Could Montana Craft Breweries Influence Market Transformation?

A new program implemented in part by the Montana Department of Environmental Quality has six craft breweries getting a leg up in sustainability and cost-effectiveness.

The Brewery Sustainability Implementation Pilot program has been launched to work with some of the state’s 60 craft breweries in helping identify energy, water, and raw material flows in the production process and design custom work plans addressing behavior changes, cost-effective actions and increased energy and water monitoring to sustainably reduce production inefficiencies.

“The Montana Manufacturing Center, one of the collaborators behind the Pilot, wants to move from a pilot to an actual service provided to all breweries,” said Chris Hergett, the process engineer and a Pilot leader.

Meadowlark Brewing in Sidney, Neptune’s Brewery in Livingston, Philipsburg Brewing in Phillipsburg, Great Burn Brewing and KettleHouse Brewing in Missoula, and 406 Brewing in Bozeman are the six breweries participating in the Pilot.

Brewroom - Philipsburg

In an industry where economic success is inherently bound to social capital, the Brewery Sustainability Pilot highlights the potential for craft breweries to play a role in transforming community perceptions about sustainability and local development. Once proven as a cost-effective optimization process and expanded into a state-wide service, the program could function as a market transformation tool, standardizing behavioral & operational changes in a majority of Montana brewpubs.

The Brewery Sustainability Pilot is a collaborative effort between UnCommon Sense, Montana State University’s Montana Manufacturing Extension Center (MMEC), and the Montana DEQ.

Heather Higinbotham, the powerhouse behind the sustainable business operations training and leadership program for UnCommon Sense, and Hergett make up the Pilot’s core leadership.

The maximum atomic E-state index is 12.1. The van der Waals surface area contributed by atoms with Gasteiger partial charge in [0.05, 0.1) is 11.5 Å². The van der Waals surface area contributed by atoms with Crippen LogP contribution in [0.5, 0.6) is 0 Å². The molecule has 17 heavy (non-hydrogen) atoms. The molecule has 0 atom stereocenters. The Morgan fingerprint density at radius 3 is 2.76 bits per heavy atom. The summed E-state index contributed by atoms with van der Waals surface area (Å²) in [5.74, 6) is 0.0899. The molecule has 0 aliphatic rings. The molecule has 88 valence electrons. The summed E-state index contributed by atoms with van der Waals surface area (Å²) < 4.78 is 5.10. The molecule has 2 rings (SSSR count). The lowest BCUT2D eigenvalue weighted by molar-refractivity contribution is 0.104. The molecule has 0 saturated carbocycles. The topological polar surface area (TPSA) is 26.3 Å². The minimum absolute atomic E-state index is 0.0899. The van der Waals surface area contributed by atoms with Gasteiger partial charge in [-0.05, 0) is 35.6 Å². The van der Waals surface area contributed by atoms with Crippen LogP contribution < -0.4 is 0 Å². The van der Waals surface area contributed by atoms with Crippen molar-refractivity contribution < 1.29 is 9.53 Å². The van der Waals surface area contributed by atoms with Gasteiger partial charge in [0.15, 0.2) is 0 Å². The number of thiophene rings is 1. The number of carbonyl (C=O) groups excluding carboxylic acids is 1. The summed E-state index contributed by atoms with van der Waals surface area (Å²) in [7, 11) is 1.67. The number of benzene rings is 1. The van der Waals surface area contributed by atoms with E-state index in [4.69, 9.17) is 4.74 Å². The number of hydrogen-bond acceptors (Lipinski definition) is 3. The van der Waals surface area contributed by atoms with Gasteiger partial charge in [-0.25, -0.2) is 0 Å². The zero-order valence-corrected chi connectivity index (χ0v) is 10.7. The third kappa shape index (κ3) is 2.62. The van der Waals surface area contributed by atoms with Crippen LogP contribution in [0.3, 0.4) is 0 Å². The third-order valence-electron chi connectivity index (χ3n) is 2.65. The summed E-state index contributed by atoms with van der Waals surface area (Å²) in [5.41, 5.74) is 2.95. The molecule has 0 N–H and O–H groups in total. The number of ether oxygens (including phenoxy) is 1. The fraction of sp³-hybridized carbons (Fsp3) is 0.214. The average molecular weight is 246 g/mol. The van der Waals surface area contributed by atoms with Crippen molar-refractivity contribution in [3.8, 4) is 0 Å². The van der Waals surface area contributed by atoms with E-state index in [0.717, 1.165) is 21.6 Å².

Craft breweries are fast becoming big business in the U.S. by using branding imagery and nomenclature to evoke local geographies and cultivate their connection to distinct local identities.

Montana’s craft breweries actively present regional names such as 406 Brewing, Philipsburg Brewing, Bitterroot Brewing, and Lewis & Clark Brewing. The Neptune Brewery Co.’s “River Nymph Golden Ale” is recommended as a refreshing beverage on Livingston’s nearby rivers; Meadowlark Brewing Co.’s “Badlands Extra Pale” is an homage to “Sidney Montana…where the Badlands meet the Plains.” These and others allude to an identity based in regionally and locally significant geographies.

In addition to cultivating an atmosphere and space for socialization, craft breweries are also well known as enthusiastic participants in local community events. It’s reported that nearly 90 percent of urban craft breweries and all six participants in the Pilot host community pint-night fundraisers for local charities and causes, feature local entertainers or sponsor local events.

“Half the people at a town meeting said they get information about what is happening in town at the Brewery,” said Nolan Smith, the owner of Phillipsburg Brewing. He acknowledged the brewhouse’s value in facilitating community information exchange.